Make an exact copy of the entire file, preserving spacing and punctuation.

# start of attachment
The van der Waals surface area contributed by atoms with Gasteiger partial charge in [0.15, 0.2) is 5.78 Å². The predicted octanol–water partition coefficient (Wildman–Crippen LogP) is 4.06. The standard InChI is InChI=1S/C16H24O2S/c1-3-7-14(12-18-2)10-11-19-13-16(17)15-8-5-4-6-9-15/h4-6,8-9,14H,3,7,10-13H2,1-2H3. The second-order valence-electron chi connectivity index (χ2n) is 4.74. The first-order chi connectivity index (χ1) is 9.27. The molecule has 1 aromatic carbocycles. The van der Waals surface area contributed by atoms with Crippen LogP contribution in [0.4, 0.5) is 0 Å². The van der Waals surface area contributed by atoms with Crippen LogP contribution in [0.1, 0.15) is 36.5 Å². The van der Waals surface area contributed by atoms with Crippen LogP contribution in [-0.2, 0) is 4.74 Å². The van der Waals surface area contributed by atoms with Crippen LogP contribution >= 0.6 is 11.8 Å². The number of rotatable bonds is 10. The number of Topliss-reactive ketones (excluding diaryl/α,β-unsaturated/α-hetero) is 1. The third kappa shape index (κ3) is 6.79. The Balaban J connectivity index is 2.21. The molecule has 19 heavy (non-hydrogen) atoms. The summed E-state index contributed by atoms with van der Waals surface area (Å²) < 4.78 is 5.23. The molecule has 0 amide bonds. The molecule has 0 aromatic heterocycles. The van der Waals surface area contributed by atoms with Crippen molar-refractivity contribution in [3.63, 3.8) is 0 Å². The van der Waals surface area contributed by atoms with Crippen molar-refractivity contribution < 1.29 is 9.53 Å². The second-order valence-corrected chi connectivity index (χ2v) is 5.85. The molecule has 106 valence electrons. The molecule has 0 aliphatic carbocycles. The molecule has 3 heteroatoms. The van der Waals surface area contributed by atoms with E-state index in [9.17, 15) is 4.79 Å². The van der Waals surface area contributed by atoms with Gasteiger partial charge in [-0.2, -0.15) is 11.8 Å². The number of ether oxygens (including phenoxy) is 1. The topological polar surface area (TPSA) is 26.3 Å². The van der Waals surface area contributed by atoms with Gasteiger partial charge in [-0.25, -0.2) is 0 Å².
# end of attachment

The van der Waals surface area contributed by atoms with Gasteiger partial charge in [0.15, 0.2) is 5.78 Å². The predicted octanol–water partition coefficient (Wildman–Crippen LogP) is 4.06. The standard InChI is InChI=1S/C16H24O2S/c1-3-7-14(12-18-2)10-11-19-13-16(17)15-8-5-4-6-9-15/h4-6,8-9,14H,3,7,10-13H2,1-2H3. The second-order valence-electron chi connectivity index (χ2n) is 4.74. The first-order chi connectivity index (χ1) is 9.27. The molecule has 1 aromatic carbocycles. The van der Waals surface area contributed by atoms with Crippen LogP contribution in [0.4, 0.5) is 0 Å². The van der Waals surface area contributed by atoms with Crippen LogP contribution in [0.1, 0.15) is 36.5 Å². The van der Waals surface area contributed by atoms with Crippen LogP contribution in [-0.2, 0) is 4.74 Å². The van der Waals surface area contributed by atoms with Crippen LogP contribution >= 0.6 is 11.8 Å². The number of rotatable bonds is 10. The number of Topliss-reactive ketones (excluding diaryl/α,β-unsaturated/α-hetero) is 1. The third kappa shape index (κ3) is 6.79. The Balaban J connectivity index is 2.21. The molecule has 19 heavy (non-hydrogen) atoms. The summed E-state index contributed by atoms with van der Waals surface area (Å²) < 4.78 is 5.23. The molecule has 0 amide bonds. The molecule has 0 aromatic heterocycles. The van der Waals surface area contributed by atoms with Crippen molar-refractivity contribution in [3.63, 3.8) is 0 Å². The van der Waals surface area contributed by atoms with Crippen molar-refractivity contribution < 1.29 is 9.53 Å². The second-order valence-corrected chi connectivity index (χ2v) is 5.85. The molecule has 106 valence electrons. The molecule has 0 aliphatic carbocycles. The molecule has 3 heteroatoms. The van der Waals surface area contributed by atoms with E-state index in [9.17, 15) is 4.79 Å². The van der Waals surface area contributed by atoms with Gasteiger partial charge in [-0.2, -0.15) is 11.8 Å². The number of ether oxygens (including phenoxy) is 1. The topological polar surface area (TPSA) is 26.3 Å². The van der Waals surface area contributed by atoms with Gasteiger partial charge in [-0.25, -0.2) is 0 Å².